“I think our government is getting very good at responding to threats that operate in America, but that’s one of the challenges,” he said.
Government agencies and private entities keep tabs on black hat hackers and their activities, but they are a moving target -- hacking tools and techniques change weekly or even daily, Wrightson said.
“Even some of the things that are cutting-edge, they’ll be obsolete three months from now,” he explained.
His company works for firms and agencies of all sizes, and while the tactics and details of what Leet does for each client vary, the results don’t.
“The methods that we use basically work everywhere,” Wrightson said. “Hackers are like water; they’re going to follow the path of least resistance.”
Ransomware like the worldwide WannaCry hack last month is one of the major cybersecurity threats today, he said, but the current model -- where data on an infected computer is locked or encrypted so users can’t get at it unless they pay the hacker a ransom -- is just “the tip of the iceberg,” he said.
New types of ransomware will be deployed, Wrightson predicted, that will do things like leaving data accessible but completely scrambled -- patient names and treatment details switched in medical records, or numbers moved on financial data before it is released to regulators and stockholders.
“This is literally the easiest, most brute-force way to frighten anyone,” he said. “Criminals could do that today; it’s just a question of whether it’s worth their effort.”
This is the challenge of cybersecurity: As black hats follow the path of least resistance, white hats block them, and if they are successful, something else becomes the path of least resistance.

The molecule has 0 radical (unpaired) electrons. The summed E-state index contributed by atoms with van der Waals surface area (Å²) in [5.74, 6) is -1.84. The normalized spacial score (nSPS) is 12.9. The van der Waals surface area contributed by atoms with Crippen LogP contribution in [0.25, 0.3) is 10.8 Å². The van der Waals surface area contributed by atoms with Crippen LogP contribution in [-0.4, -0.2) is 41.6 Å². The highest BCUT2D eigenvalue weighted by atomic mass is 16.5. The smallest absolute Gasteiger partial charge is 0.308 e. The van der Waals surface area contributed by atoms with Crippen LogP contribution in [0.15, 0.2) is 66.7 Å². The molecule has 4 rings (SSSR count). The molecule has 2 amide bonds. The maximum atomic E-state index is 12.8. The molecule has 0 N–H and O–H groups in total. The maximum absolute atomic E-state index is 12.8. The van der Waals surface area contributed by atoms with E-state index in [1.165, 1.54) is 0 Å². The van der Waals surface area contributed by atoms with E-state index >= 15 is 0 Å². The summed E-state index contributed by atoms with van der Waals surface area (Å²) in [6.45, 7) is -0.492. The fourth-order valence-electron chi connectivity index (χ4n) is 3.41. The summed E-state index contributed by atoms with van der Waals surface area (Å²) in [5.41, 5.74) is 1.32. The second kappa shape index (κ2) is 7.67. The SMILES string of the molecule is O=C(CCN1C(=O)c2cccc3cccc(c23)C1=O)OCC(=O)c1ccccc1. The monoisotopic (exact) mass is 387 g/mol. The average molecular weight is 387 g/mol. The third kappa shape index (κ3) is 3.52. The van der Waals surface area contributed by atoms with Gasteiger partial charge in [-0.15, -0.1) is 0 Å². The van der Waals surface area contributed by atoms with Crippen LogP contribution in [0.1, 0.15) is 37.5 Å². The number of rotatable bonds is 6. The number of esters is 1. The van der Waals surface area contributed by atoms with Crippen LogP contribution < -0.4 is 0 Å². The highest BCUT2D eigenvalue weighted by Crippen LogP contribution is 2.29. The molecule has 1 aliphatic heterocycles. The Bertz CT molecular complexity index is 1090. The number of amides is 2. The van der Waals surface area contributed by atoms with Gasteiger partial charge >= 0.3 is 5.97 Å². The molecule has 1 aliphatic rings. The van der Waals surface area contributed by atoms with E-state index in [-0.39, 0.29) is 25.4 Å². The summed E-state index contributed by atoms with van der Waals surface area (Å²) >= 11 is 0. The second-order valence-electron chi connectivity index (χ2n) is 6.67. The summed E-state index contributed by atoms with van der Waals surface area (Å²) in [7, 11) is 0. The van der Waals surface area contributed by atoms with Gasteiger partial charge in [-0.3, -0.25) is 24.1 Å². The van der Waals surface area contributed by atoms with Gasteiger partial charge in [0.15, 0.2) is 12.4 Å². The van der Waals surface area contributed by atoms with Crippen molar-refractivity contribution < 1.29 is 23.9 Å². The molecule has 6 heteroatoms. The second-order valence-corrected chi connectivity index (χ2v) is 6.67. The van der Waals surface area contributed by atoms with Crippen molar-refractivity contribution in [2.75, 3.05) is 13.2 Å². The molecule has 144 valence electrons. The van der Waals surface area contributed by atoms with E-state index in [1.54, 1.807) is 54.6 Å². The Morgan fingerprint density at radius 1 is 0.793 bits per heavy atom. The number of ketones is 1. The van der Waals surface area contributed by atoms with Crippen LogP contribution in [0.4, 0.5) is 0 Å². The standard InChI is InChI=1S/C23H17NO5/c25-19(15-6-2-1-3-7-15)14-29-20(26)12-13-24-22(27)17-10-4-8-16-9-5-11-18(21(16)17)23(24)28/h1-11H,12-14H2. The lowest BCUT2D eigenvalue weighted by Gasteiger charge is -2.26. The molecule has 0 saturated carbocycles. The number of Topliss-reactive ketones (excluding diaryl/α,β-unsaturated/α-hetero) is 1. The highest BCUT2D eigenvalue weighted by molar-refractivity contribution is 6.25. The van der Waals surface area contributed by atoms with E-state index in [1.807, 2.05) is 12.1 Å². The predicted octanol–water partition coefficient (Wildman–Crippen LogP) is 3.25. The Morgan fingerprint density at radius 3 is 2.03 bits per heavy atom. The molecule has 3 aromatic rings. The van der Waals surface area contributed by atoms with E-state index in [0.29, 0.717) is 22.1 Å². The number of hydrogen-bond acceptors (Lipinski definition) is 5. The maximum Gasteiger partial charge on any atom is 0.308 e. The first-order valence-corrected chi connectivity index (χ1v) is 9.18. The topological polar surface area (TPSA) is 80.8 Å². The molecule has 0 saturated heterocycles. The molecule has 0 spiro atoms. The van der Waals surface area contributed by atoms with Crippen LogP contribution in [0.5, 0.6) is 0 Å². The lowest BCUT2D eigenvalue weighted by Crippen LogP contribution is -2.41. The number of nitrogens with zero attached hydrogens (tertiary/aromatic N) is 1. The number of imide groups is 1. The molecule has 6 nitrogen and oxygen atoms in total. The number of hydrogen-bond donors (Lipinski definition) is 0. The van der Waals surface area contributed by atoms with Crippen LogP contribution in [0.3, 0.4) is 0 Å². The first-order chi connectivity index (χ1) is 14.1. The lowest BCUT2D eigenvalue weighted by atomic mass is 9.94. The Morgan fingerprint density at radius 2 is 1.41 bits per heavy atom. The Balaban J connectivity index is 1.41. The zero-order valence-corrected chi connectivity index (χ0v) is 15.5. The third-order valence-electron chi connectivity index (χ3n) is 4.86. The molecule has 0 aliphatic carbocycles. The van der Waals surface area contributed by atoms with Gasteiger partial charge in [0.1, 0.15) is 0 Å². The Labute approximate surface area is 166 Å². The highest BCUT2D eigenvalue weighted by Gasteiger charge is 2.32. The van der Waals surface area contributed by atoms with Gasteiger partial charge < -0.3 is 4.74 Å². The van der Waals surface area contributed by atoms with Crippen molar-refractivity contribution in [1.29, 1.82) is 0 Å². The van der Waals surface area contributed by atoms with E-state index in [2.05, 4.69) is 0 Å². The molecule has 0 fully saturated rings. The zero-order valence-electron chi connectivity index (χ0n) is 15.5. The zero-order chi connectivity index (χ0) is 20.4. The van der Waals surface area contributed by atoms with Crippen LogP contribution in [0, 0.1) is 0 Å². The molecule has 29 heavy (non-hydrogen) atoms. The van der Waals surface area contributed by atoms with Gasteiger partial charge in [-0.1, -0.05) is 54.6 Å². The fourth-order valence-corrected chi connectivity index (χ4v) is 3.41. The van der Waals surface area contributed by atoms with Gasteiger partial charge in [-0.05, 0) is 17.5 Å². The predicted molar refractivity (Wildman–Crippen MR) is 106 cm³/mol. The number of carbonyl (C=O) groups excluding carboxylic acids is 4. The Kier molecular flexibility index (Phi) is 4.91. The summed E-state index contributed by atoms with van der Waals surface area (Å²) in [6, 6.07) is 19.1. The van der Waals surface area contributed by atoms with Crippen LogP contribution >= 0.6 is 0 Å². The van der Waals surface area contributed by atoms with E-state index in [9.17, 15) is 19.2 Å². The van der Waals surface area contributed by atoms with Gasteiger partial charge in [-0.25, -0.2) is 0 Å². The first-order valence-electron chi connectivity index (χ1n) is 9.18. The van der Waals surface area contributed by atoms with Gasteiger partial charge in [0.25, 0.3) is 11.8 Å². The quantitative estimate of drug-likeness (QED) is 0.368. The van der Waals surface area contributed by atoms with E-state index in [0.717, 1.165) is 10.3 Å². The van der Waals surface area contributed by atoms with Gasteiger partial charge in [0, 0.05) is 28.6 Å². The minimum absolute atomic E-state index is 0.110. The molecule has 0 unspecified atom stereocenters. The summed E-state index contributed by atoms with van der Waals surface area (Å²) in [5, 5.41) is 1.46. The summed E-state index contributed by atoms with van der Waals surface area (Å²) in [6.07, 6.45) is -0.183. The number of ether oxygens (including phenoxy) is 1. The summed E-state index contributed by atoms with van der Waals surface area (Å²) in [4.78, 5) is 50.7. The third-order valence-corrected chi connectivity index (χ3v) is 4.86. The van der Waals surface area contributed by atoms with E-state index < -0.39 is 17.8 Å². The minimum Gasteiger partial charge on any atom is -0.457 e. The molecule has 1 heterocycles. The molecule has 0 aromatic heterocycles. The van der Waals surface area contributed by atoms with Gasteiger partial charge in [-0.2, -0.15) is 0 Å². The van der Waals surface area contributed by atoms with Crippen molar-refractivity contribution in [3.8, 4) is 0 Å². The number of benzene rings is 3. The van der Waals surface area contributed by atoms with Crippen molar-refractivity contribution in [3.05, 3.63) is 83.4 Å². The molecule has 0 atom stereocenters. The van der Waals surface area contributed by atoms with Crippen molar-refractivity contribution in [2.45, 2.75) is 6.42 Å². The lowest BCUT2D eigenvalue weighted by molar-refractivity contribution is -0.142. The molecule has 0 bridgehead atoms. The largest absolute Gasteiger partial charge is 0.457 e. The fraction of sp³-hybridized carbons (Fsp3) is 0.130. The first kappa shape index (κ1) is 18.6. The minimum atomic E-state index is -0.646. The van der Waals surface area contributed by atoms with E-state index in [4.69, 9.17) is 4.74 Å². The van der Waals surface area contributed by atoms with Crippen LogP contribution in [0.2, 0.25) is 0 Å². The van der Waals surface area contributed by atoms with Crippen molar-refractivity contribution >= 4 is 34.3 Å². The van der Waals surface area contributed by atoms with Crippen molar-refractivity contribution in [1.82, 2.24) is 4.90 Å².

Effective cybersecurity and white hat hacking contain a large education component, Wrightson said: professionals have to constantly update their knowledge base.
It’s impossible to print an up-to-date textbook about the subject, and colleges don’t turn out graduates ready to immediately combat black-hat hackers through offensive security measures, he said. What colleges are good at is preparing people to move into the field, he added, by grounding them in network engineering, programming and network administration -- the fundamental infrastructure that black hats corrupt and white hats protect.
“We do have some really good pipelines of talent that are emerging, between all the colleges in the area,” Wrightson said.
He hopes to use ANYCon to further develop that talent.
“We want to make this a community event, where we stick a flag in the ground and say, ‘Albany has a very good budding cybersecurity community,’” he said.
Dave Kennedy, the founder and principal security consultant of TrustedSec, will be ANYCon’s keynote speaker. Kennedy is co-author of “Metasploit: The Penetration Tester’s Guide." He is also the creator of the Social-Engineer Toolkit and co-founder of the DerbyCon cybersecurity conference in Kentucky. He will speak about the current state of the cybersecurity industry and its impact on the world.
Two-day tickets are $125 for adults, $50 for students and free for those younger than 17.